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Newbie Panic Attack
geoffrey Walton
Posted: 11 February 2018 16:03:20(UTC)

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A lot must depend on why people are "investing" It must be quite hard if it is for a pension.
I guess TP's method is the best if you are just making money, and more money.

For myself I wrote a while ago

"My aim is being achieved - which is to grow a few percent after inflation and costs, so as to make up what I am losing on my cash. So overall I am happy.

Finsbury Growth and Income
Rathbone Global
Linsdell Train Global"

That still stands, but I was still not excited this last few days
2 users thanked geoffrey Walton for this post.
john brace on 11/02/2018(UTC), gillyann on 11/02/2018(UTC)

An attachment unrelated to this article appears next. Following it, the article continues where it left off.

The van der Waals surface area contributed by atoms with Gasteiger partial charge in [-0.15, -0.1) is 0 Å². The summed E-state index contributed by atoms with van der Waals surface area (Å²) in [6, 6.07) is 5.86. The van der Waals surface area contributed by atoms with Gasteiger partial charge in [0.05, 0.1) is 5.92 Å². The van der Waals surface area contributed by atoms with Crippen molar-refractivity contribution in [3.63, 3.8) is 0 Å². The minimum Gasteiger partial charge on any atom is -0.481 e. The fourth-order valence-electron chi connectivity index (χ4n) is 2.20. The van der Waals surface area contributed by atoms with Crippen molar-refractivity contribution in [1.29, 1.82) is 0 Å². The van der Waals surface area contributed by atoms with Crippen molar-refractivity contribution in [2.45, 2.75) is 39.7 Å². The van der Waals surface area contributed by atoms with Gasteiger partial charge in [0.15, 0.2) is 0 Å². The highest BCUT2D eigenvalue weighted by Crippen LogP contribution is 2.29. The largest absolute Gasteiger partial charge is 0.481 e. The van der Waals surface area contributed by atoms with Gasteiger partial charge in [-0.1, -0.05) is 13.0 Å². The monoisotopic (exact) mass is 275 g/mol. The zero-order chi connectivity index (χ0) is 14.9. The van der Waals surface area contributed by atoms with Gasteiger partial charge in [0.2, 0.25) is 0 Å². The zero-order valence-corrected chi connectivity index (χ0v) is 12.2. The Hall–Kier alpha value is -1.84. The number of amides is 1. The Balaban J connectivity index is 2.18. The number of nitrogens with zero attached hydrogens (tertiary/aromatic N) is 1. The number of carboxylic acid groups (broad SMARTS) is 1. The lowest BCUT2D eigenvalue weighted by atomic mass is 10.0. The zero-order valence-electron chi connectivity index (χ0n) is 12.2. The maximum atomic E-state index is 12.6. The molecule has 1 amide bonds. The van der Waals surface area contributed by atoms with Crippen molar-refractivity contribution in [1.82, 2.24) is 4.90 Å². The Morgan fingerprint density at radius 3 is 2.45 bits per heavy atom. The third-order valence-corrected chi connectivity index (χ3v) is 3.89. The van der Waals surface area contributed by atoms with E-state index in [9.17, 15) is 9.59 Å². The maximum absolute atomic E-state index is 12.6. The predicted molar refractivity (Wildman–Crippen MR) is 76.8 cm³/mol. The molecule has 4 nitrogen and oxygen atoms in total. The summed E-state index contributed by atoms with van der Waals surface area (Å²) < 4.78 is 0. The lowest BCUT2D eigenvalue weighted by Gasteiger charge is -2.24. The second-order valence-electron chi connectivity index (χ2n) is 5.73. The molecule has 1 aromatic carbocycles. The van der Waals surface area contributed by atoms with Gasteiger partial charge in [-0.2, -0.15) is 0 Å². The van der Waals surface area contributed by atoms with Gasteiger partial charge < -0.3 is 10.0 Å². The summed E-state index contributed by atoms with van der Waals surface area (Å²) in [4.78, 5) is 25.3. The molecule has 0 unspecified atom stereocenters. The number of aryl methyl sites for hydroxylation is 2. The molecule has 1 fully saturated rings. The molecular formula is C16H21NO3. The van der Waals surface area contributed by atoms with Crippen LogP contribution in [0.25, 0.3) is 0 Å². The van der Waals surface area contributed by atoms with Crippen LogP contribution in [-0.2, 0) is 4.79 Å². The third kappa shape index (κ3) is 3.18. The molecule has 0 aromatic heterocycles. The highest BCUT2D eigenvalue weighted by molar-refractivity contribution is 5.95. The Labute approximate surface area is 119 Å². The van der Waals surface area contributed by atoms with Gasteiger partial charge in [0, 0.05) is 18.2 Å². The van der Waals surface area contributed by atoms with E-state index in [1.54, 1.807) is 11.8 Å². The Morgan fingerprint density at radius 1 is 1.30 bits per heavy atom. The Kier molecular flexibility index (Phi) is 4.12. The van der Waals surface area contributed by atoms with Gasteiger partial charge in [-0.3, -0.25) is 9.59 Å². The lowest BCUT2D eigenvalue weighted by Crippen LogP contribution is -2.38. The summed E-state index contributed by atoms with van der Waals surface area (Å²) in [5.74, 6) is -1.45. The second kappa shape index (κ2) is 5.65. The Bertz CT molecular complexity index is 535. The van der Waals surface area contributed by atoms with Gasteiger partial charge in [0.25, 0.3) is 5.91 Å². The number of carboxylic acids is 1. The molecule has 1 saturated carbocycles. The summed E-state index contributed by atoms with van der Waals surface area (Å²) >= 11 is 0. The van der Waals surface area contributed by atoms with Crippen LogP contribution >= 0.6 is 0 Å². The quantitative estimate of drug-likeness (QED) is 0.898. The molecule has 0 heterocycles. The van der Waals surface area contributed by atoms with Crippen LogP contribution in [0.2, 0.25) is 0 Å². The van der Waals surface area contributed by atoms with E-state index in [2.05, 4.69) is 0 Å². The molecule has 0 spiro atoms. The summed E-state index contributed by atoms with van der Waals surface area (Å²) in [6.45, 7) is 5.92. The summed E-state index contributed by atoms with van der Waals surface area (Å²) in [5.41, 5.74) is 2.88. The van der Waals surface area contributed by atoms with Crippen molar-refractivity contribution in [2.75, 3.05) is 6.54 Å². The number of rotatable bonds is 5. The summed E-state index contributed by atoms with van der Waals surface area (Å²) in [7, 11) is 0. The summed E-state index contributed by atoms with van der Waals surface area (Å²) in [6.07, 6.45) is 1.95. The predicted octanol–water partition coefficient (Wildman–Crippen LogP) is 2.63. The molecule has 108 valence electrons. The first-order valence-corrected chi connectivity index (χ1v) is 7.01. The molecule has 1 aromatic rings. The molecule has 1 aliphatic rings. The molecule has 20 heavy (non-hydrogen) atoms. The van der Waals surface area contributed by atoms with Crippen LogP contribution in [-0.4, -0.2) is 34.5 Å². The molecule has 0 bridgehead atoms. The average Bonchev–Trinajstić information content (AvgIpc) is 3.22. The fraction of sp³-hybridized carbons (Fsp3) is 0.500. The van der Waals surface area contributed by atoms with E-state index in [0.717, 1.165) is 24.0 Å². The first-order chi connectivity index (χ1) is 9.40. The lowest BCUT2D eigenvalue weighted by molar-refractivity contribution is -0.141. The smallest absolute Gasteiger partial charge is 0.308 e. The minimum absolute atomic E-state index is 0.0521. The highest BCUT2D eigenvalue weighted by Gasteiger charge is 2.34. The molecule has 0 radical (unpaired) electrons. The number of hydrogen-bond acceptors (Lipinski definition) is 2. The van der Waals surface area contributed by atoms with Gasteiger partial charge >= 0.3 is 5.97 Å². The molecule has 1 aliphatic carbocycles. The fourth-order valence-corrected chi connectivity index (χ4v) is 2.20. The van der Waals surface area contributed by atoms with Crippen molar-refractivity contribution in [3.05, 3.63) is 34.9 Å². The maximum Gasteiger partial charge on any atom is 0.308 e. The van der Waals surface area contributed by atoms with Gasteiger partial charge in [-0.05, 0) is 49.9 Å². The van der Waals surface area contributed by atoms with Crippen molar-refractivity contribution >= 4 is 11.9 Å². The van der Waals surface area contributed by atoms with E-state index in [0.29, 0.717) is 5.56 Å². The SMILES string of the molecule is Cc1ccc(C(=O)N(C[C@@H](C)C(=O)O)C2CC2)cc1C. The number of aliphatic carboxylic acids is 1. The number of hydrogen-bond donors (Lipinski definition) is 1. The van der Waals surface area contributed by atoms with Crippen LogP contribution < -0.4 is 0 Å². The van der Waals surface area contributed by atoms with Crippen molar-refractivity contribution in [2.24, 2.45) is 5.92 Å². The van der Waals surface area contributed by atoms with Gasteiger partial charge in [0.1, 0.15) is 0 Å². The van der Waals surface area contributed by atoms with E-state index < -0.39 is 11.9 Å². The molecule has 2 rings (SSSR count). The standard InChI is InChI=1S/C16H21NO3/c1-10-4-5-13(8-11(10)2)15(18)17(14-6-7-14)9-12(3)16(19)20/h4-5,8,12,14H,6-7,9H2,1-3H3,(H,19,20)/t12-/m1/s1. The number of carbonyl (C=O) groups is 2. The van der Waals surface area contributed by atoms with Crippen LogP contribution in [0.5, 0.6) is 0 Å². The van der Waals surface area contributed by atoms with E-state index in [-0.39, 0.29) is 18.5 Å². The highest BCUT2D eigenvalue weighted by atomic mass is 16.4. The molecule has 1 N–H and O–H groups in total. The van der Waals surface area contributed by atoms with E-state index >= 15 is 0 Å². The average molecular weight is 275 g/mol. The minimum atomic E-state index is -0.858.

King Lodos
Posted: 11 February 2018 16:23:26(UTC)

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I still say high dividend yields have made unprofitable companies seem more attractive than they are.

You might only be getting 2.5% with Unilever or Diageo, but 2.5% of an investment that's 2,500% up is a lot more than a 6% yield on something that's not gone anywhere
3 users thanked King Lodos for this post.
kWIKSAVE on 11/02/2018(UTC), Keith Cobby on 11/02/2018(UTC), Sara G on 11/02/2018(UTC)
Alan Selwood
Posted: 11 February 2018 16:57:27(UTC)

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To those that don't like volatility :

Remember the Duke of York :
("and when they were up they were up, and when they were down, they were down, and when they were only halfway up they were neither up not down").